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Recent browser exploits show that single vulnerabilities in JavaScript engines still often allow for powerful code execution exploits. Within these engines, just-in-time compilers solve the particularly hard problem of generating highly optimized native code in the presence of dynamic typing and complex language semantics. In a race for performance against competitors, features are added to the compilers at a high rate and make them interesting targets for bug hunting. What often leads to exploitable conditions is the imprecise modeling of subtle JavaScript semantics during aggressive optimization passes, but verifying the different assumptions via manual auditing is a tedious task. We propose that targeted fuzzing that incorporates problematic code patterns can help uncover many such edge cases.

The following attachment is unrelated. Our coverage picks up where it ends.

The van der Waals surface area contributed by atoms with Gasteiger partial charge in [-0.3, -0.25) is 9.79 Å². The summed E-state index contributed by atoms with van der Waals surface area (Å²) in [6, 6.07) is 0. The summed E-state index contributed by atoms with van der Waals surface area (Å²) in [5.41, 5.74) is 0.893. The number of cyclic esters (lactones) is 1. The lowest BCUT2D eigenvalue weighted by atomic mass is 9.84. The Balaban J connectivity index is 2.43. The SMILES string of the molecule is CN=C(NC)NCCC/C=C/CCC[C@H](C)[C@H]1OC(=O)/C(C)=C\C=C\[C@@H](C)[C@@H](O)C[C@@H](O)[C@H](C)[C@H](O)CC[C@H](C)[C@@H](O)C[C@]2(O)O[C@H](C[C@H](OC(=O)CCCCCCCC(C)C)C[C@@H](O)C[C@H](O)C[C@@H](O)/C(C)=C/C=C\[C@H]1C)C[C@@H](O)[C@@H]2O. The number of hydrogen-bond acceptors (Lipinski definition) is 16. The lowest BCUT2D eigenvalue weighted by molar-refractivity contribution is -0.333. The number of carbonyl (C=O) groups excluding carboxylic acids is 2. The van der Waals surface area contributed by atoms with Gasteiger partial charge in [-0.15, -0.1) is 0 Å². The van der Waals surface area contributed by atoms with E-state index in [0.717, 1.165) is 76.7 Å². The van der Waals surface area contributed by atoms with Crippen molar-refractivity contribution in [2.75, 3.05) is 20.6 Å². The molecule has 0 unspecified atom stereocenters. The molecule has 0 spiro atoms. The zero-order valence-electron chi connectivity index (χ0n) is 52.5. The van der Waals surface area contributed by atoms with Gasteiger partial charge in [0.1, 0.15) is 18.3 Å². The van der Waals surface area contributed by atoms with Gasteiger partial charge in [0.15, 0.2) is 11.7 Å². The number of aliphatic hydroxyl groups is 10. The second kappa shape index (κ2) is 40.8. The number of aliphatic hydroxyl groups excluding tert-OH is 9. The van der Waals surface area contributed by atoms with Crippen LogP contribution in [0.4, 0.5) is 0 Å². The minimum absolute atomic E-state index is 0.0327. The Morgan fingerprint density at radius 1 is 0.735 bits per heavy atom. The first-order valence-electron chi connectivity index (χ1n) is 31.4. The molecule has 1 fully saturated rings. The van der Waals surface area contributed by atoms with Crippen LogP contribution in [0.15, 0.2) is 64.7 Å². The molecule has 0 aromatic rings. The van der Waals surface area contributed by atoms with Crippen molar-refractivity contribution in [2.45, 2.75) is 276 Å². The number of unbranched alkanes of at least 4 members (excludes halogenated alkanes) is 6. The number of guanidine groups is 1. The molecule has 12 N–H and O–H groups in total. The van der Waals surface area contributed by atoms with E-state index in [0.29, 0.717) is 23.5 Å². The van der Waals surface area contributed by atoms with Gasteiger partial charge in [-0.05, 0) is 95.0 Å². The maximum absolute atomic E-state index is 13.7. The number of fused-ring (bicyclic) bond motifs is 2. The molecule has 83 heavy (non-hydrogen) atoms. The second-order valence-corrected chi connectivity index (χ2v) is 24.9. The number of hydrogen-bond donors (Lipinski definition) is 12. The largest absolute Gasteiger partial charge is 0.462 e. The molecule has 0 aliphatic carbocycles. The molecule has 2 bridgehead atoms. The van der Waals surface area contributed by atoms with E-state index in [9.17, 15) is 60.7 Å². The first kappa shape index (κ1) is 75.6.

We show the design of a highly scalable, engine-agnostic fuzzer that generates exotic JavaScript code for stress-testing JIT compilers. With a budget of under $1000 running on 2000 cores, it has produced hundreds of unique crashes across V8, Spidermonkey, JavaScriptCore and ChakraCore, more than 10 of which we managed to exploit reliably. As an example, we will walk through the root cause analysis and exploitation process for a code execution bug that affected the release version of Firefox.